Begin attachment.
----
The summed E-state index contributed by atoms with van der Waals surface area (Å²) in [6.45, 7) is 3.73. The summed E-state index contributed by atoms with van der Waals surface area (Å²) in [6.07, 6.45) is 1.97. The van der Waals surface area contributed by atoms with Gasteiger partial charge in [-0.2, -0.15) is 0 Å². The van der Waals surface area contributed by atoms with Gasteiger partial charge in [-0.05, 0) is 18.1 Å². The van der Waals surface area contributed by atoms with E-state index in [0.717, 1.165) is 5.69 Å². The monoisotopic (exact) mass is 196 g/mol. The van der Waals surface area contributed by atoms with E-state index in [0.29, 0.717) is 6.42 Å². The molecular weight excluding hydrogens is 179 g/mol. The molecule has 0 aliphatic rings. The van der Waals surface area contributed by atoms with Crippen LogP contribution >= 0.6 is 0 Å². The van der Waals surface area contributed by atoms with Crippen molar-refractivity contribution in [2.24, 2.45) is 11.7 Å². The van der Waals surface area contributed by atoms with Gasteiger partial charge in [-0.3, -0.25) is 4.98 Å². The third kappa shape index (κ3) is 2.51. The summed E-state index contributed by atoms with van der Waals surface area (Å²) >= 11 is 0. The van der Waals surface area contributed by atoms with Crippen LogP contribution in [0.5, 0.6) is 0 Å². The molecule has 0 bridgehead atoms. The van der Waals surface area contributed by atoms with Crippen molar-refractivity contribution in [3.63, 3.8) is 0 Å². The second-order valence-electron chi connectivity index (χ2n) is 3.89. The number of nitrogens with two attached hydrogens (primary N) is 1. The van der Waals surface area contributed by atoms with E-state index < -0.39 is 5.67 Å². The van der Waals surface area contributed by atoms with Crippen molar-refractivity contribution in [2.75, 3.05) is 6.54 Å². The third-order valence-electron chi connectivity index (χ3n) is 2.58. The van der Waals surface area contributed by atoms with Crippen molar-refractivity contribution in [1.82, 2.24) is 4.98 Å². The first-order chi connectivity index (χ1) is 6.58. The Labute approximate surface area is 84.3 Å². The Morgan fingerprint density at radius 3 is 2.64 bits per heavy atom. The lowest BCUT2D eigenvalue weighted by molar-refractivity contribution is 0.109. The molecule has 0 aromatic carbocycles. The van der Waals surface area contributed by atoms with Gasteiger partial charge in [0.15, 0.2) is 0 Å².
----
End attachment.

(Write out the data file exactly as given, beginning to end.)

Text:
The summed E-state index contributed by atoms with van der Waals surface area (Å²) in [6.45, 7) is 3.73. The summed E-state index contributed by atoms with van der Waals surface area (Å²) in [6.07, 6.45) is 1.97. The van der Waals surface area contributed by atoms with Gasteiger partial charge in [-0.2, -0.15) is 0 Å². The van der Waals surface area contributed by atoms with Gasteiger partial charge in [-0.05, 0) is 18.1 Å². The van der Waals surface area contributed by atoms with E-state index in [0.717, 1.165) is 5.69 Å². The monoisotopic (exact) mass is 196 g/mol. The van der Waals surface area contributed by atoms with E-state index in [0.29, 0.717) is 6.42 Å². The molecular weight excluding hydrogens is 179 g/mol. The molecule has 0 aliphatic rings. The van der Waals surface area contributed by atoms with Crippen LogP contribution >= 0.6 is 0 Å². The van der Waals surface area contributed by atoms with Crippen molar-refractivity contribution in [2.24, 2.45) is 11.7 Å². The van der Waals surface area contributed by atoms with Gasteiger partial charge in [-0.3, -0.25) is 4.98 Å². The third kappa shape index (κ3) is 2.51. The summed E-state index contributed by atoms with van der Waals surface area (Å²) >= 11 is 0. The van der Waals surface area contributed by atoms with Crippen LogP contribution in [0.5, 0.6) is 0 Å². The molecule has 0 bridgehead atoms. The van der Waals surface area contributed by atoms with Crippen molar-refractivity contribution in [3.63, 3.8) is 0 Å². The second-order valence-electron chi connectivity index (χ2n) is 3.89. The number of nitrogens with two attached hydrogens (primary N) is 1. The van der Waals surface area contributed by atoms with E-state index < -0.39 is 5.67 Å². The van der Waals surface area contributed by atoms with Crippen molar-refractivity contribution in [2.75, 3.05) is 6.54 Å². The third-order valence-electron chi connectivity index (χ3n) is 2.58. The van der Waals surface area contributed by atoms with Crippen molar-refractivity contribution in [1.82, 2.24) is 4.98 Å². The first-order chi connectivity index (χ1) is 6.58. The Labute approximate surface area is 84.3 Å². The Morgan fingerprint density at radius 3 is 2.64 bits per heavy atom. The lowest BCUT2D eigenvalue weighted by molar-refractivity contribution is 0.109. The molecule has 0 aromatic carbocycles. The van der Waals surface area contributed by atoms with Gasteiger partial charge in [0.15, 0.2) is 0 Å².